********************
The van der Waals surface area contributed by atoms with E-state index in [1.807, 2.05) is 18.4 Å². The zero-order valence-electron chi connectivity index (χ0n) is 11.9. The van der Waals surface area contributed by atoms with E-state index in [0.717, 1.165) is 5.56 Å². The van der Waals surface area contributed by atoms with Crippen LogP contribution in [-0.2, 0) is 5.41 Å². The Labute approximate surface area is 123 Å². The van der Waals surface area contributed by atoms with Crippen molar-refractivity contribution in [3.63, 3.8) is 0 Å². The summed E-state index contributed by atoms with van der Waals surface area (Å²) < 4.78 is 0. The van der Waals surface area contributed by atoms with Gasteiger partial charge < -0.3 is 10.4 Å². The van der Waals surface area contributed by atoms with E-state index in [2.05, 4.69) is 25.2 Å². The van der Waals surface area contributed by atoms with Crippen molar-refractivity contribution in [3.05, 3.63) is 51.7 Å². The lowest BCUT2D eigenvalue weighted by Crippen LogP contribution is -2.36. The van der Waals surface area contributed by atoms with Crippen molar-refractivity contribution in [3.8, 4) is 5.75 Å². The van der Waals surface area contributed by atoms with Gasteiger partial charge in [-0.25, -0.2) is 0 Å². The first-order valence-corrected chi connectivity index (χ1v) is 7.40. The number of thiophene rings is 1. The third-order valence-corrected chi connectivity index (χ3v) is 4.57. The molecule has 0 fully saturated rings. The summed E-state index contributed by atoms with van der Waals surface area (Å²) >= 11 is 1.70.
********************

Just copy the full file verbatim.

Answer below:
The van der Waals surface area contributed by atoms with E-state index in [1.807, 2.05) is 18.4 Å². The zero-order valence-electron chi connectivity index (χ0n) is 11.9. The van der Waals surface area contributed by atoms with E-state index in [0.717, 1.165) is 5.56 Å². The van der Waals surface area contributed by atoms with Crippen LogP contribution in [-0.2, 0) is 5.41 Å². The Labute approximate surface area is 123 Å². The van der Waals surface area contributed by atoms with Crippen molar-refractivity contribution in [3.63, 3.8) is 0 Å². The summed E-state index contributed by atoms with van der Waals surface area (Å²) < 4.78 is 0. The van der Waals surface area contributed by atoms with Gasteiger partial charge < -0.3 is 10.4 Å². The van der Waals surface area contributed by atoms with E-state index in [2.05, 4.69) is 25.2 Å². The van der Waals surface area contributed by atoms with Crippen molar-refractivity contribution in [3.05, 3.63) is 51.7 Å². The lowest BCUT2D eigenvalue weighted by Crippen LogP contribution is -2.36. The van der Waals surface area contributed by atoms with Crippen molar-refractivity contribution in [3.8, 4) is 5.75 Å². The van der Waals surface area contributed by atoms with Gasteiger partial charge in [-0.25, -0.2) is 0 Å². The first-order valence-corrected chi connectivity index (χ1v) is 7.40. The number of thiophene rings is 1. The third-order valence-corrected chi connectivity index (χ3v) is 4.57. The molecule has 0 fully saturated rings. The summed E-state index contributed by atoms with van der Waals surface area (Å²) >= 11 is 1.70.